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Netflix's Net-Neutrality Plea Gets Rejected by the FCC Netflix's Net-Neutrality Plea Gets Rejected by the FCC

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Netflix's Net-Neutrality Plea Gets Rejected by the FCC

But the agency might still regulate negotiations between websites and Internet providers.

Kevin Spacey stars in Netflix's House of Cards.(JEMAL COUNTESS/Getty Images)

The Federal Communications Commission has no plans to expand its net-neutrality rules to ensure that services like Netflix can connect to Internet providers' networks for free.

But the agency is eyeing other avenues to regulate special deals between websites and Internet providers—an area of concern for consumer groups after Netflix paid Comcast for better access to its customers.

At a press conference Monday, FCC Chairman Tom Wheeler argued that the government has a critical role to play in overseeing how networks connect to each other. But it is "not a net-neutrality issue," he said.

 

Asked to clarify the chairman's comment, an FCC spokesman said: "Peering and interconnection are not under consideration in the Open Internet proceeding, but we are monitoring the issues involved to see if any action is needed in any other context."

The statements appear to reject the recent plea from Netflix CEO Reed Hastings to expand the FCC's Open Internet Order (better known as the net-neutrality rules) to cover interconnection deals.

But the FCC could decide to enact separate regulations on the issue or force Comcast to accept new rules in order to receive permission to buy Time Warner Cable.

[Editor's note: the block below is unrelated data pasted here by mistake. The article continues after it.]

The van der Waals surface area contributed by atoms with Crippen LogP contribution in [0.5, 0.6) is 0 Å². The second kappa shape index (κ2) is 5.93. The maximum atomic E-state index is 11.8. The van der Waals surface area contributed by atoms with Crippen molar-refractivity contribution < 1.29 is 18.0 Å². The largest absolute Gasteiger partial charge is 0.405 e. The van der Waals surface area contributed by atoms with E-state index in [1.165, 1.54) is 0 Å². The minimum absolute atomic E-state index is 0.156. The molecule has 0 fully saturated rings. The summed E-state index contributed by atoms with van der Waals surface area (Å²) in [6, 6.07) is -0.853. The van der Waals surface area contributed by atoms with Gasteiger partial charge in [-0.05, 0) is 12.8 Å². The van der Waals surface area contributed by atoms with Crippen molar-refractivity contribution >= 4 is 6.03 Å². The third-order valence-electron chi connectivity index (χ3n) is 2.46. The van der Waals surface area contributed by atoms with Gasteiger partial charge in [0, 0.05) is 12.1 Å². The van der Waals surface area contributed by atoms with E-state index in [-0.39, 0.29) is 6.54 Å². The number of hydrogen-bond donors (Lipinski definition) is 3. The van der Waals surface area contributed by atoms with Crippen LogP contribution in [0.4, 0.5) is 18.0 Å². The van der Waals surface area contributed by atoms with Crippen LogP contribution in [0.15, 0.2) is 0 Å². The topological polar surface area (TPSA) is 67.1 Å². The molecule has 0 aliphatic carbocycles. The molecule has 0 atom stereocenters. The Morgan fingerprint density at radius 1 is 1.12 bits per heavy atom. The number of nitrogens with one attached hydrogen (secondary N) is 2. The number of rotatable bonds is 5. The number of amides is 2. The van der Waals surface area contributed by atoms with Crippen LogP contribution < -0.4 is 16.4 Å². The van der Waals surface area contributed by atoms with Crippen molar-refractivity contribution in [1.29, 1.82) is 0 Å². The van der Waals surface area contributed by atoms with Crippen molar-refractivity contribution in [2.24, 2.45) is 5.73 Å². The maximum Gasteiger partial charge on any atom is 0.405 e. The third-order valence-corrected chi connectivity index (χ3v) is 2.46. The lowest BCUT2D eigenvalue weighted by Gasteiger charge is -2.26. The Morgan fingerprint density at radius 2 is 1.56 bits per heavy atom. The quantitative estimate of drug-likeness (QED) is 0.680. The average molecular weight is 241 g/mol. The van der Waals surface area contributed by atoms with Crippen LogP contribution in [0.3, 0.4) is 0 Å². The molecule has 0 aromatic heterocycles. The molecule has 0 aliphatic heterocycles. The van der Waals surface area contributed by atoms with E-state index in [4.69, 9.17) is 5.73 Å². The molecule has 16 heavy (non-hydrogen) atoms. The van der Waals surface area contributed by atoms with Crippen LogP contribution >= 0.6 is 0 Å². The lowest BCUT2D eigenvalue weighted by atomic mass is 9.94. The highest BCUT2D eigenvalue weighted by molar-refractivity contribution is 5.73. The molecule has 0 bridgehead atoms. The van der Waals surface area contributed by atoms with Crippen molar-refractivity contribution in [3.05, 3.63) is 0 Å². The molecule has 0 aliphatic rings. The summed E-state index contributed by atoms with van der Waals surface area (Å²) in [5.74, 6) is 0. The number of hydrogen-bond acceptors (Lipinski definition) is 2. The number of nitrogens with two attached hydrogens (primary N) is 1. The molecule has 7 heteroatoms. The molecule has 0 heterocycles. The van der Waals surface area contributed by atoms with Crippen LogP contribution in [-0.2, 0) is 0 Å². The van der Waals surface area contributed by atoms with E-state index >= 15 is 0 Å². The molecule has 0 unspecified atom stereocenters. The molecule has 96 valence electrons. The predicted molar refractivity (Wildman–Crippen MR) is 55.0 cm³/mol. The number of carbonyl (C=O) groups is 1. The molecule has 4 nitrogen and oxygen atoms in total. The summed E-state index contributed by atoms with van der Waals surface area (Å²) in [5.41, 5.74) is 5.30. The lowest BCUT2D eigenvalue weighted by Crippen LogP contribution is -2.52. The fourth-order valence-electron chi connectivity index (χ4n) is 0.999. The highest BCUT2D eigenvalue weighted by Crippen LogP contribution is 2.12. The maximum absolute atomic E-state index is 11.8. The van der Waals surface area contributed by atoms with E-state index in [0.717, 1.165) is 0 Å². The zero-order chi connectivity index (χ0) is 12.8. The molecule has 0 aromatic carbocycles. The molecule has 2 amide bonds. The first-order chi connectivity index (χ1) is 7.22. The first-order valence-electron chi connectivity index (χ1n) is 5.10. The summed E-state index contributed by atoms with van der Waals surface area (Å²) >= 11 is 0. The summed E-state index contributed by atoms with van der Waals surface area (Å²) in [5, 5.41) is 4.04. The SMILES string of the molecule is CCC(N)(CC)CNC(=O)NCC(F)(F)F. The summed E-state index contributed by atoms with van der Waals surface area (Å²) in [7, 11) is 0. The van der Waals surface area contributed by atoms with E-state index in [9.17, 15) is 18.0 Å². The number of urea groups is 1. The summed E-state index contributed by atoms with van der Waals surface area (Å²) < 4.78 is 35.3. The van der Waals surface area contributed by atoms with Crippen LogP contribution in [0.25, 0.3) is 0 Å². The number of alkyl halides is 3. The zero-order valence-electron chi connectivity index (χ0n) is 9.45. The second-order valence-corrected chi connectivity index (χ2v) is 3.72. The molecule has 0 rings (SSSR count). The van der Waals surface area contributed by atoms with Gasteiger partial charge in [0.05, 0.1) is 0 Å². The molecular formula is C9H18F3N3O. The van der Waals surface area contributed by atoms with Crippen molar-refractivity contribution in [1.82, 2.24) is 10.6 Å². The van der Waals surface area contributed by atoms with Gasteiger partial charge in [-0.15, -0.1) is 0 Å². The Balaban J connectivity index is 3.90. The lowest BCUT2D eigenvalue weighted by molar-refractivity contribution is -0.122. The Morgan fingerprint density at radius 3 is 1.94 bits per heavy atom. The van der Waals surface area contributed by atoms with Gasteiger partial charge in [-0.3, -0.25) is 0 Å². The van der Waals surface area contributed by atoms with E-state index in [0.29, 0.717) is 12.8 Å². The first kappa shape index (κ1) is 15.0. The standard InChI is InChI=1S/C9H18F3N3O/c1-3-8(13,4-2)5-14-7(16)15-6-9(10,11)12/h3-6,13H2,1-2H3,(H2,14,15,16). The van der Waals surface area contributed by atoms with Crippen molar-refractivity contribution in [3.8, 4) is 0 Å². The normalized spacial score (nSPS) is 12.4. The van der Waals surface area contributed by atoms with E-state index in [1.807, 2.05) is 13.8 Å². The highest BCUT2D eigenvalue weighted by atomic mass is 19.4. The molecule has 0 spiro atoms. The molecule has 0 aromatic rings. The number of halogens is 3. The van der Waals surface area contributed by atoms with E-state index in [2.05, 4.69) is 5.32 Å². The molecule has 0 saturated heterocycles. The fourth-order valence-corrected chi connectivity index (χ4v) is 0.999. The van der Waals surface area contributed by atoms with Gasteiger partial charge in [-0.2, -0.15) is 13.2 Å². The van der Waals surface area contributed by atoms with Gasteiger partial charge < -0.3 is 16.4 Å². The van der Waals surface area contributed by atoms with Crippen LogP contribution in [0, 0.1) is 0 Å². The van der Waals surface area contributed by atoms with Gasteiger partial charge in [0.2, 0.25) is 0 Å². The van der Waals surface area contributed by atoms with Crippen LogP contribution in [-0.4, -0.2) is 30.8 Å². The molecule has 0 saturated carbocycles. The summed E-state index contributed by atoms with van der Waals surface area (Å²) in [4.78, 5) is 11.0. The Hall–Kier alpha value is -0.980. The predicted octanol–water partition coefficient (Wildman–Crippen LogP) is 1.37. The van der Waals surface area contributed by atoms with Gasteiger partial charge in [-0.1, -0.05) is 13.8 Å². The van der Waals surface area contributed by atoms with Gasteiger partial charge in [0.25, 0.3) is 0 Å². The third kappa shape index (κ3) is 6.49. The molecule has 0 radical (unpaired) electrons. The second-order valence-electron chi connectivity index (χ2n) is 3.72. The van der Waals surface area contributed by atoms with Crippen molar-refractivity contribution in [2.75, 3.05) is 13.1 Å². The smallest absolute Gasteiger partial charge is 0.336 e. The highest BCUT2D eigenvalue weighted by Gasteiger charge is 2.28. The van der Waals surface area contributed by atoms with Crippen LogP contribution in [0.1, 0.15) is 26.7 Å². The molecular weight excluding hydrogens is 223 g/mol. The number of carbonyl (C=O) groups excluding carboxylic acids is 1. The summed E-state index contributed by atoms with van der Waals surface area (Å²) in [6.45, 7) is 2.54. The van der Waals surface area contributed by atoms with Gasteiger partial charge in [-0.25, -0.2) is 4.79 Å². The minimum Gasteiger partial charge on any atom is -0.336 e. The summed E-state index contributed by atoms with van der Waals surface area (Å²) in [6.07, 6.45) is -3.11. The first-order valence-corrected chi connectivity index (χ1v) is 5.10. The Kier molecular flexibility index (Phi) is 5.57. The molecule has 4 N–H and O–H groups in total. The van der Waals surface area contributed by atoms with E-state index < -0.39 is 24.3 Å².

Web companies have negotiated connection agreements since the creation of the Internet. Most websites connect to intermediaries, who carry the traffic to Internet service providers, who deliver the content to people's homes. But it was an arcane issue that attracted little public attention until February, when Netflix agreed to pay Comcast to connect directly to its network.

The agreement helped to ensure that Comcast subscribers can stream Netflix videos smoothly, with less buffering time and fewer interruptions. But it was the first time that Netflix had ever had to pay an Internet service provider for a direct connection deal.

In a blog post in March, Netflix's chief executive suggested that Comcast had strong-armed him into paying an "arbitrary tax."

"If this kind of leverage is effective against Netflix, which is pretty large, imagine the plight of smaller services today and in the future," Hastings said.

He warned that the deal foreshadows a future of high-stakes negotiations between websites and Internet providers that will result in escalating costs for consumers. When the negotiations break down, consumers will lose access to popular sites, he claimed.

"Some big [Internet service providers] are extracting a toll because they can—they effectively control access to millions of consumers and are willing to sacrifice the interests of their own customers to press Netflix and others to pay," he wrote.

Hastings urged the federal government to enact "strong net-neutrality" rules that bar Internet providers from charging a toll for direct access to their networks.

In an interview on C-SPAN over the weekend, David Cohen, Comcast's executive vice president, said Hasting's arguments are "essentially hogwash." He claimed Netflix was the one that pushed for the deal and noted that the video site alone accounts for about 30 percent of all Internet traffic.

Cohen said he expects the FCC to scrutinize paid connection deals, but that this is "not an area where government intervention is useful or necessary."

The FCC's original net-neutrality rules, enacted in 2010, required Internet service providers to treat all Internet traffic equally. A company like Comcast could not slow down or block a website. But the rules did not affect how Internet networks connect to each other.

By agreeing to give Netflix direct access to its network, Comcast helped to ensure higher quality video service, but it did not technically give preferential treatment to Netflix traffic as it flowed into subscribers' homes.

The FCC is reworking its net-neutrality rules because a federal court struck down the old version earlier this year.

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